Early 20th-century filmmakers used time-lapse photography to dazzle audiences with never-before-seen images of flowers emerging and bursting into bloom. Critics with Victorian sensibilities objected that something so intimate should best be left hidden. Sometimes a well-designed piece of furniture can feel like it holds on to its secrets. We sense there are many hidden design lessons if we could only see them. A good place to start is to learn how to recognize and visualize forms.
A form is a combination of simple shapes that together make up a composition. A form is what catches your eye from a distance; it’s the “bones,” or what some refer to as the “lines of a piece.” When I study a design I start by looking at it from across the room and take in the overall form. A Corinthian capital is a form. Underneath all those leaves and volutes is a simple vase shape, or you might imagine it as an inverted bell. Can you visualize that simple shape underneath all those leaves? Ancient legend holds that the form is inspired by a basket left at a graveside. An acanthus plant grew up around the basket providing the germ of an idea for this form.
Simple Shapes as Building Blocks
Many furniture forms are based on simple squares, circles, rectangles or, by extension, ovals. Those simple shapes become a form when divided up and organized into useful or decorative parts such as doors, drawers or open spaces. A square can be extended horizontally or vertically to produce an infinite number of possible rectangles. However, artisans tend to favor a small handful of simple rectangles based on whole-number ratios. The graphic atop the next page shows the most common shapes. In the center is a square with a ratio of 1:1. Flanking it on both sides are rectangles with a ratio of 4:5. They continue marching out to the ends where we have 2:1 rectangles.
This little handful of simple rectangles found favor for several reasons. First, the simple ratios were thought to be linked to the ideal human form and music. For millennia, artists and sculptors used simple whole-number
ratios to proportion the human figure. Additionally, they are user-friendly and lend themselves to simple tools such as dividers, and require little or no math. Best of all, they are easy to visualize in your mind. A rectangle with a ratio of 1:2 is two squares; a rectangle with a ratio of 2:3 is a square and a half square. All these simple whole-number rectangles can be expressed in simple multiples or divisions of squares. Just close your eyes and try to visualize a rectangle made up of two squares. Can you picture it?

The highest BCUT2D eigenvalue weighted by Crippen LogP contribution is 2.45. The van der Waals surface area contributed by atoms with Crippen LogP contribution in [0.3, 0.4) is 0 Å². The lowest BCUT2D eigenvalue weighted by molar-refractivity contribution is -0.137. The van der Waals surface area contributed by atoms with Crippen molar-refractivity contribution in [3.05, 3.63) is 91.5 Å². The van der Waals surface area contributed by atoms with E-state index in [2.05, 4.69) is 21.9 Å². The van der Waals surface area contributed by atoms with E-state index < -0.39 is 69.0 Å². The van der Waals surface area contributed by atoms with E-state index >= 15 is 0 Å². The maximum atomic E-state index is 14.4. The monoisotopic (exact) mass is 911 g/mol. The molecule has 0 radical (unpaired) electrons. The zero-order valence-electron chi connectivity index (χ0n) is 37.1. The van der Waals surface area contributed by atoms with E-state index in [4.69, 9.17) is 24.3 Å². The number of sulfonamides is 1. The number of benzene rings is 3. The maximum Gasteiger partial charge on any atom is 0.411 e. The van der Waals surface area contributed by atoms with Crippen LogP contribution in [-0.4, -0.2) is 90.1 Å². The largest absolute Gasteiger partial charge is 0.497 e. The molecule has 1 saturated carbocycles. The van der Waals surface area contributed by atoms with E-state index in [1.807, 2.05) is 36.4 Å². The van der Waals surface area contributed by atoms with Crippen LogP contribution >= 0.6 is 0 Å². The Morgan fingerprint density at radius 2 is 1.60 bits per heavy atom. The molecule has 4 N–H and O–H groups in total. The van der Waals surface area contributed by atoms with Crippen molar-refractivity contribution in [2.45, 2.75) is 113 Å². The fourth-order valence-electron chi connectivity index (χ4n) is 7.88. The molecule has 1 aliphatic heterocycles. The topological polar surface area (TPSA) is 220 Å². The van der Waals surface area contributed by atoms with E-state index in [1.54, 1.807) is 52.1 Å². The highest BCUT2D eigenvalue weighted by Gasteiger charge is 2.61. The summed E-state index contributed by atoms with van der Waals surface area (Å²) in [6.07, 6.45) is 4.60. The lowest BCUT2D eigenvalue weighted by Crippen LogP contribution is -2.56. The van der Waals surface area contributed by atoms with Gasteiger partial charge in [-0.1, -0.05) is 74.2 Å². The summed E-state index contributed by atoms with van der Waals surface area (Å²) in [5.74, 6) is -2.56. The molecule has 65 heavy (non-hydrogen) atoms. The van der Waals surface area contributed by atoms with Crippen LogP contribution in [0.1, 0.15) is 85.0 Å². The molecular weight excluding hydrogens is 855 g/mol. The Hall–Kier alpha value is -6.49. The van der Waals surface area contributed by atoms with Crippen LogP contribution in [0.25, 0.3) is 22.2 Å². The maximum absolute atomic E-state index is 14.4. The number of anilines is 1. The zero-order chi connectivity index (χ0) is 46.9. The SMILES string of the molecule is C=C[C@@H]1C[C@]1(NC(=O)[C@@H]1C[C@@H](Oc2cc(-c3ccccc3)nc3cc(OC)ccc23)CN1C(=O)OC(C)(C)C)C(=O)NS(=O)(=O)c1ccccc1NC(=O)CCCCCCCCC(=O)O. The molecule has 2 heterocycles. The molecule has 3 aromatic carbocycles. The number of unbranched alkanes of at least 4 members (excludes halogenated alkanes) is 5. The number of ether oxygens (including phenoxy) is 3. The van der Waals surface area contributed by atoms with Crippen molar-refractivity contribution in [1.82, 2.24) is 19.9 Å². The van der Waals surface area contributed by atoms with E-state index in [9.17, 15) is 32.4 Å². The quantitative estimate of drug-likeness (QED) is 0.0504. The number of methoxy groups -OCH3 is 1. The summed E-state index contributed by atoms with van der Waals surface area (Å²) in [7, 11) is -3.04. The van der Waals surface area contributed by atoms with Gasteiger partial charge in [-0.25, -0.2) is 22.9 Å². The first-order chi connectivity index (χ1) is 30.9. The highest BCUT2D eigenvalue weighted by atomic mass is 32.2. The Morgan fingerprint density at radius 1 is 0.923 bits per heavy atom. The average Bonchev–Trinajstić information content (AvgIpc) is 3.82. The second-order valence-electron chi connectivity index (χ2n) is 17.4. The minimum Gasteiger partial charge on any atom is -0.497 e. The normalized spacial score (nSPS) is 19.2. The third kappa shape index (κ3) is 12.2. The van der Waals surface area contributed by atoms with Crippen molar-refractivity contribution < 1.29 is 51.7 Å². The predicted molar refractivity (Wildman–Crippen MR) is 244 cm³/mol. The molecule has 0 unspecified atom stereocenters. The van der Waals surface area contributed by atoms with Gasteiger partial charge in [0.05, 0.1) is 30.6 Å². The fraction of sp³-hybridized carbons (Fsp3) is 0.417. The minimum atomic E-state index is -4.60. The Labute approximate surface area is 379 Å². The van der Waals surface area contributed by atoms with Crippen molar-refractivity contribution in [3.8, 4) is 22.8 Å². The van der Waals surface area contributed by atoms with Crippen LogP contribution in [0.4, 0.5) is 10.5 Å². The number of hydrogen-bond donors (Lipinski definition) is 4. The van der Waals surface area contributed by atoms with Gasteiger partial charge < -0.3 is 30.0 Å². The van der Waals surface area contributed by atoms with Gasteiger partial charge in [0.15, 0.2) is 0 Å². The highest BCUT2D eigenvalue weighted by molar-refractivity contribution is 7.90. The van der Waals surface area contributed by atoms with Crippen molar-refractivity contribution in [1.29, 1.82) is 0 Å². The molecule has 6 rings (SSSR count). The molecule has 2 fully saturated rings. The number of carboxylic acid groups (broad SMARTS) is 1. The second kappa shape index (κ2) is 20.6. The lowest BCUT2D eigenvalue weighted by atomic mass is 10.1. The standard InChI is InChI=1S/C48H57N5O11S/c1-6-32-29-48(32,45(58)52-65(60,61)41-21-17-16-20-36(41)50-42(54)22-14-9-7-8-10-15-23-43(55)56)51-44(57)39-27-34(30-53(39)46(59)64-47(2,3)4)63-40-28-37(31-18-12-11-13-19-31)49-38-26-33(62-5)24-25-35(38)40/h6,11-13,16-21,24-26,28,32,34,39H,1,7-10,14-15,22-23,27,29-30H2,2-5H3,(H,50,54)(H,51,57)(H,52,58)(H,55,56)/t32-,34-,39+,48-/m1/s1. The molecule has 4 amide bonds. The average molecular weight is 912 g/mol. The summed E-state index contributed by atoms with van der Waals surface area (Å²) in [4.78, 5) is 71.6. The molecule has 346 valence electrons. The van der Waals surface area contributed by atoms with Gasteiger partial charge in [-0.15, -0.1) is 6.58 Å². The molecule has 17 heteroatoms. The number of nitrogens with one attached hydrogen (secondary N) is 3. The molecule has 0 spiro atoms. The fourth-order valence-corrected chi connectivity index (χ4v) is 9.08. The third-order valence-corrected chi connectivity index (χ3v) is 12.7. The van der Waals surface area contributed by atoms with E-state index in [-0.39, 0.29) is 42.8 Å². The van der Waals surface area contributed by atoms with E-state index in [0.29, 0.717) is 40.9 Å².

Many tall cabinets such as chests on chests, bookcases and highboys are built around a rectangle with a 1:2 vertical ratio. At the other end of the spectrum are long pieces such as sideboards, which often are built around a 1:2 horizontal rectangle. In between, you find desks, chests, dressers and even small document boxes composed out of simple rectangle ratios such as 2:3, 4:5, 3:5. This does not mean that all this work is confined to rigid, straight shapes. Overtop this skeleton you have many possibilities just as with that Corinthian capital. A simple shape can be the basis for a powerful creative form. Another advantage these simple shapes offer is a way to adapt a furniture design to your needs.
Many of the original sideboard designs are from the Federal era (circa 1790-1810) and are quite massive. Often the form is built around a 2:1 rectangle that is approximately 40″ tall and 80″ long. It’s a comfortable height at which to set down a large, heavy tray of piping-hot food straight from the kitchen.
The drawing above is a typical example of the form, a piece made in Baltimore around 1810. You can see readily that the large 2:1 rectangle is subdivided into smaller rectangles, with a square in the center section.
But what if we don’t have room or wall space for such a large piece? The smaller drawing above is a rough sketch I drew for a small sideboard based around a single square. To the untrained eye the square shape is not apparent because it’s broken up by the open space below and the case above. Perhaps we want something in between these two. Just retain the height, but rough in a rectangle that’s 2:3 or 3:5. This offers a good starting point to begin sketching in doors, drawers, etc.
Some may feel limited at the thought of building around a small number of simple shapes. It may help to think of them as primary shapes just like we have primary colors. Instead of restricting our creativity, they offer a framework to begin building upon. Once the form is roughed in we can add curvature to the case front or top. We also can change up the legs and frames making them organic, curved, turned or carved. Still, from across the room it will have those solid bones – a form that captures our eye and makes us want to step over for a closer look.
Make it a practice when looking at furniture to visualize the simple shapes that make up the form. Try to pick out not only the overall shape that defines the envelope but also the smaller shapes that work together to make up the bones of the design. You’ll be pleasantly surprised to see that the masterpiece you’ve admired can open up like a spring wildflower before your eyes.
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